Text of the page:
In late 2017, HFC recruited the first cohort of students for its new Power and Trades Pathways program, a collaboration with DTE Energy that was established to benefit the energy industry as a whole.
Within the next 5-10 years, half of the current skilled workforce in the energy trades will be eligible to retire, leaving a void for skilled workers in these high-paying professions.
Funded through a grant from the DTE Foundation, Power and Trades Pathways trains graduates for high-demand jobs within the energy industry, including electric operations, gas operations, construction, engineering technicians, and other roles.
The program is available to high school graduates ages 17 and older. There are no upper age limits. The first cohort of the program comprised graduates from Cody High School and Randolph High School, both in Detroit. The majority of the students entered the program after working at DTE during the summer of 2017 in the Summer Youth Program, which provides hands-on experience in skilled trades.
Another cohort of students is scheduled to begin later in 2018 and is open to all.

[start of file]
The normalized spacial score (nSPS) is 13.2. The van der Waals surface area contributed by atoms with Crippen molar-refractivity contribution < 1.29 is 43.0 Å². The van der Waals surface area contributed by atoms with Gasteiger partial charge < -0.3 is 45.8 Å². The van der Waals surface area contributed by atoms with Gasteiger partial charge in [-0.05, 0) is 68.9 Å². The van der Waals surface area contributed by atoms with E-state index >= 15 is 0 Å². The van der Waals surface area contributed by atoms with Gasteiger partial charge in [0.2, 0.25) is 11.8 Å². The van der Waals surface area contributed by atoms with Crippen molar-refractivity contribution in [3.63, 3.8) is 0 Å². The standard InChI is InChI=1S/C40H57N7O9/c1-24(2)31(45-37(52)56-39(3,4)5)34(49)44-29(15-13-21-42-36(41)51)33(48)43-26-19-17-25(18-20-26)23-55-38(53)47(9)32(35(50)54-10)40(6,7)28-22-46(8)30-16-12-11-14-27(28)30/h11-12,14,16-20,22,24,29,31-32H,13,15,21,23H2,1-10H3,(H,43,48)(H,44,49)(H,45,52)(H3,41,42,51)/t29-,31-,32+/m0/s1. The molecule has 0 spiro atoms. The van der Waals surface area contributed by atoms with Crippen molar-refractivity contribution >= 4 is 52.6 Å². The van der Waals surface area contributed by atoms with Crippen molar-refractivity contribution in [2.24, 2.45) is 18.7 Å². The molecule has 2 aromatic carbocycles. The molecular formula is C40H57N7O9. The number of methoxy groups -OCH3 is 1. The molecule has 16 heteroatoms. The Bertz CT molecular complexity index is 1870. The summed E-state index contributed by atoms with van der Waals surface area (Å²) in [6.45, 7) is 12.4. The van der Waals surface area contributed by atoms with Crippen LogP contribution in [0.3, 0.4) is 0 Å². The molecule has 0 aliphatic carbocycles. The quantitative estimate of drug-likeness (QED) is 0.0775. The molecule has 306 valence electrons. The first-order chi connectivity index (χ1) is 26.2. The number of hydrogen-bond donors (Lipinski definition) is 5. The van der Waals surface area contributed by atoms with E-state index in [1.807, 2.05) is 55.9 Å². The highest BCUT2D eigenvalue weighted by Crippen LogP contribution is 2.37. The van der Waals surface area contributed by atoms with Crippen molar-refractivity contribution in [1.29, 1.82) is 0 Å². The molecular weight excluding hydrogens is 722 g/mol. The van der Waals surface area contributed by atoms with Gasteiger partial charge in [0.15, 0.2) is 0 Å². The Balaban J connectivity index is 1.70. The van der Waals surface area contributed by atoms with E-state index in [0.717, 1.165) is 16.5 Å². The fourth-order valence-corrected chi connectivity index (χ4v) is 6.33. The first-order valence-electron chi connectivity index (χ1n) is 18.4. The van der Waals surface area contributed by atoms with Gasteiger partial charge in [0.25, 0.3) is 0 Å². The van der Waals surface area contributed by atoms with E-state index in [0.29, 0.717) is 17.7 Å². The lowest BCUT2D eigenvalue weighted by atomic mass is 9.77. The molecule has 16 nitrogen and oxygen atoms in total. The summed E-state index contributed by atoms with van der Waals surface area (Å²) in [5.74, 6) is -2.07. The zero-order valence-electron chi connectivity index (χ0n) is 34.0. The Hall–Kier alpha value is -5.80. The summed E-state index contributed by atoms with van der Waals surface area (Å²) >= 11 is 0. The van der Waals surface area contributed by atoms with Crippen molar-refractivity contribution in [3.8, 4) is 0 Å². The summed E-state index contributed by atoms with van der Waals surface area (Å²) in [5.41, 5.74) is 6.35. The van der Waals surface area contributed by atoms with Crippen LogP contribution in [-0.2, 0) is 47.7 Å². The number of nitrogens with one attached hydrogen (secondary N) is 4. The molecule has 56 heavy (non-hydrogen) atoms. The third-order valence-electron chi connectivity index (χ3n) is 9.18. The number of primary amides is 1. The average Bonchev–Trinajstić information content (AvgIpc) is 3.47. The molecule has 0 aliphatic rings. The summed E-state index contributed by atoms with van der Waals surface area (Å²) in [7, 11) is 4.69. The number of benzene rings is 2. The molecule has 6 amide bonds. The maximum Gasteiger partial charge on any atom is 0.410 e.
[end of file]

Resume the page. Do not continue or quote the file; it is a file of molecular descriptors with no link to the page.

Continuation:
This program is a “stackable credential” pre-apprenticeship program focused on teaching the core competencies for skilled trades. Students can obtain single or multiple certifications or degrees, thus “stacking” their credentials if they choose. This allows them to be versatile and pursue what the market demands.
Why choose an energy career?
The benefits to students are significant:
- The program is aligned with registered apprenticeship programs. Students gain skills to obtain entry-level employment or an apprenticeship in the energy industry.
- Students can explore different career paths within the energy industry while earning a usable credential.
- Students have the flexibility to transfer to different job training roles in the program.
- Students can decide on a career path based on their interest and ability to pass qualification requirements prior to taking classes.
- Students gain an understanding of the physical aspects of each job role through hands-on labs and career exploration.
- Students gain an overview of job discipline and qualification requirements.
- Program instructors are industry subject matter experts and recent industry retirees, who understand the field from a hands-on perspective and years of on-the-job experience.
- High-paying jobs and flexible career paths.
According to Deborah Majeski, manager of the Center of Excellence and HR Workforce Development at DTE Energy, Michigan’s energy industry employs nearly 99,000 people. The Michigan Workforce Development Agency (MDEA) estimates the Energy Cluster to grow by 9 percent through 2024.
A vibrant Michigan needs good jobs
“We know the key to a strong and vibrant Michigan is good jobs,” said Majeski. “And quality education is essential to a good job.”